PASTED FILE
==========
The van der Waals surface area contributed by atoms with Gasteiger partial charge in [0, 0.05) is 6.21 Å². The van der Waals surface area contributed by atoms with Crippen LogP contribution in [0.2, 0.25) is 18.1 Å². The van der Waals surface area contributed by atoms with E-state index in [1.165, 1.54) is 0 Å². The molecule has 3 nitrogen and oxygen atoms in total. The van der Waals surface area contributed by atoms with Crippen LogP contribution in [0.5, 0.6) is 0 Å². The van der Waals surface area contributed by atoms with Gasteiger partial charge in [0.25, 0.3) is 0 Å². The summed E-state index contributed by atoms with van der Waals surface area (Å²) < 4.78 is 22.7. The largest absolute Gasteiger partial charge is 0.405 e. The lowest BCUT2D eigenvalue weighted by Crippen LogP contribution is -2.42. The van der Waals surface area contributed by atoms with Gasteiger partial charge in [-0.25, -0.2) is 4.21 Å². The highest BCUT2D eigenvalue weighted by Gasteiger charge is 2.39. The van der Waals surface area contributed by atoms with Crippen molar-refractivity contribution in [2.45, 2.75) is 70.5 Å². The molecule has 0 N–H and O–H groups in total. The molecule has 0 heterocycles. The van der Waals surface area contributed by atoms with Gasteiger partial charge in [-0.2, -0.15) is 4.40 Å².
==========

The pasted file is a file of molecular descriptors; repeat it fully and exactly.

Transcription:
The van der Waals surface area contributed by atoms with Gasteiger partial charge in [0, 0.05) is 6.21 Å². The van der Waals surface area contributed by atoms with Crippen LogP contribution in [0.2, 0.25) is 18.1 Å². The van der Waals surface area contributed by atoms with E-state index in [1.165, 1.54) is 0 Å². The molecule has 3 nitrogen and oxygen atoms in total. The van der Waals surface area contributed by atoms with Crippen LogP contribution in [0.5, 0.6) is 0 Å². The van der Waals surface area contributed by atoms with Gasteiger partial charge in [0.25, 0.3) is 0 Å². The summed E-state index contributed by atoms with van der Waals surface area (Å²) < 4.78 is 22.7. The largest absolute Gasteiger partial charge is 0.405 e. The lowest BCUT2D eigenvalue weighted by Crippen LogP contribution is -2.42. The van der Waals surface area contributed by atoms with Gasteiger partial charge in [-0.25, -0.2) is 4.21 Å². The highest BCUT2D eigenvalue weighted by Gasteiger charge is 2.39. The van der Waals surface area contributed by atoms with Crippen molar-refractivity contribution in [2.45, 2.75) is 70.5 Å². The molecule has 0 N–H and O–H groups in total. The molecule has 0 heterocycles. The van der Waals surface area contributed by atoms with Gasteiger partial charge in [-0.2, -0.15) is 4.40 Å².